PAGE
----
“Nobody is arguing that we should be so transparent as to create dangers for the country,” he said. But, he said, “there is a mindset in the national security community — leave it to us, we can handle it, the American people have to trust us. They carry it to quite an extraordinary length so that they have resisted over a period of decades transparency. . . . The burden of persuasion as to keeping something secret should be on the intelligence community, the burden should not be on the American public.”
Source: Washington Post
In the ongoing process of becoming a writer, I read and reread the authors I most loved. I read for pleasure, first, but also more analytically, conscious of style, of diction, of how sentences were formed and information was being conveyed, how the writer was structuring a plot, creating characters, employing detail and dialogue. And as I wrote, I discovered that writing, like reading, was done one word at a time, one punctuation mark at a time. It required what a friend calls ‘putting every word on trial for its life’: changing an adjective, cutting a phrase, removing a comma and putting the comma back in.
I read closely, word by word, sentence by sentence, pondering each deceptively minor decision the writer had made. And though I can’t recall every source of inspiration and instruction, I can remember the novels and stories that seemed to me revelations: wells of beauty and pleasure that were also textbooks, courses of private lessons in the art of fiction.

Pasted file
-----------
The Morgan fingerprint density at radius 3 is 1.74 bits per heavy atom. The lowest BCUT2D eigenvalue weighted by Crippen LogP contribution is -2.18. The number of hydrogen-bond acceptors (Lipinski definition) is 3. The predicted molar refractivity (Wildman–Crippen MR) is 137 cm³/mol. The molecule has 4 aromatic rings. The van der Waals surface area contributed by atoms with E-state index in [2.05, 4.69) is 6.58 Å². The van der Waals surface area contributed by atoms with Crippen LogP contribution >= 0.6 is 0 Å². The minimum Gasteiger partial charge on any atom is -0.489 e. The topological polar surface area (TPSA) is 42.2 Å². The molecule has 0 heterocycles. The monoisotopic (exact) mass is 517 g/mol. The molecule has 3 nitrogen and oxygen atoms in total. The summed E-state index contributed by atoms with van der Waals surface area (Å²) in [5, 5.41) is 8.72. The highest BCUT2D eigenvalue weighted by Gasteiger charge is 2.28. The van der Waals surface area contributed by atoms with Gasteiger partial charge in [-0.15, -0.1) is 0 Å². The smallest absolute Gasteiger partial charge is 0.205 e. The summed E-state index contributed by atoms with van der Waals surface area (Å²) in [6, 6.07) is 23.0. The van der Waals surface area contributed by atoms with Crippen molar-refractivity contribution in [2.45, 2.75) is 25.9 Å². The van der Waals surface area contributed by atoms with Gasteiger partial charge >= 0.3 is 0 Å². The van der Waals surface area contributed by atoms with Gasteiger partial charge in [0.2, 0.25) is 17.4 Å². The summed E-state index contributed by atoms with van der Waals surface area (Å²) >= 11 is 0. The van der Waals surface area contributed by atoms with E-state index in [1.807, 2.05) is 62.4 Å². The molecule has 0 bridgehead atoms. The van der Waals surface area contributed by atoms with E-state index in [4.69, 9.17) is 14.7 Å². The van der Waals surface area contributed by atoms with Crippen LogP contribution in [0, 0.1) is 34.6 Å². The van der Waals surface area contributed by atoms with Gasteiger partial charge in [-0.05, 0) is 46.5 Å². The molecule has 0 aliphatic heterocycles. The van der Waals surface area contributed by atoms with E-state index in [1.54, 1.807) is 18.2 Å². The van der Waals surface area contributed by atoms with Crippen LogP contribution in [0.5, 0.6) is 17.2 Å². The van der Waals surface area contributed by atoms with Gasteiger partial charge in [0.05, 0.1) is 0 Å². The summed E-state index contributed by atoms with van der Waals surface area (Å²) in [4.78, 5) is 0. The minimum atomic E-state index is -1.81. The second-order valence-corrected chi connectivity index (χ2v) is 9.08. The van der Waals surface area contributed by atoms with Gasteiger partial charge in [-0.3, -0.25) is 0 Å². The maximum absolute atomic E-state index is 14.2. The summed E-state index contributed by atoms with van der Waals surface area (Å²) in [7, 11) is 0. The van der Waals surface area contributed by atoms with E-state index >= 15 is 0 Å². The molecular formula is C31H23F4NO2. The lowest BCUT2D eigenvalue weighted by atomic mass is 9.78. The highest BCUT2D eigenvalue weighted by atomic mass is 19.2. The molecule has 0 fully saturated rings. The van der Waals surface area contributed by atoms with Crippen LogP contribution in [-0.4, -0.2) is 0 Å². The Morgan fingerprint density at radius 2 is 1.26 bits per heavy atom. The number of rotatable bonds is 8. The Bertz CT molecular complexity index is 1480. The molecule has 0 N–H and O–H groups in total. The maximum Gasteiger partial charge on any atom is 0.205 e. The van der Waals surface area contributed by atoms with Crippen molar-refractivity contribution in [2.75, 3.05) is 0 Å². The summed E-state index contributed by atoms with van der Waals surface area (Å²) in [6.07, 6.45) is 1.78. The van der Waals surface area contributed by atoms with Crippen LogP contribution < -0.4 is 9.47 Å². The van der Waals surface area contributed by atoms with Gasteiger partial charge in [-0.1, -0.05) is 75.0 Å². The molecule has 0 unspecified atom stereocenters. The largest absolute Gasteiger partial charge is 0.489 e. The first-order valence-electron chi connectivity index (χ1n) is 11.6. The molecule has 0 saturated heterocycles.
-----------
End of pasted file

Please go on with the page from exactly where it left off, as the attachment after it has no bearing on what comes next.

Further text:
— Francine Prose (via mttbll)
Source: The Atlantic
Millennials witnessed, embraced, and in some cases instigated massive disruptions of the music, television, movie, media, and retail industries. The most supervised and entitled generation in human history, they have no patience for inefficiency, stodgy institutions or the status quo. Consider what they could do to politics and government.
Source: The Atlantic
The temporary photo will wrongly be called frivolous or trivial — after all, only unimportant images could be so easily parted with. But as we have seen, there is meaning in witnessing ephemerality itself, an appreciation of impermanence for its own sake. By carving a space away from the growing necessity to record and collect life into database museums, temporary photography encourages an appreciation of the importance of experiencing the present for its own sake.
But there is a group of storytellers who aren’t all that excited about this shift to images as the primary vehicle for the delivery of the story. We are the wordsmiths. The poets. The short story writers. The memoirists. The novelists. The journalists. Call us anachronistic. Call us conservative. Call us backward. Whether because we love words — the way they sound, the way they taste, the immensely lonely training we undergo in order to use them effectively — we aren’t very happy with this new image obsessed world.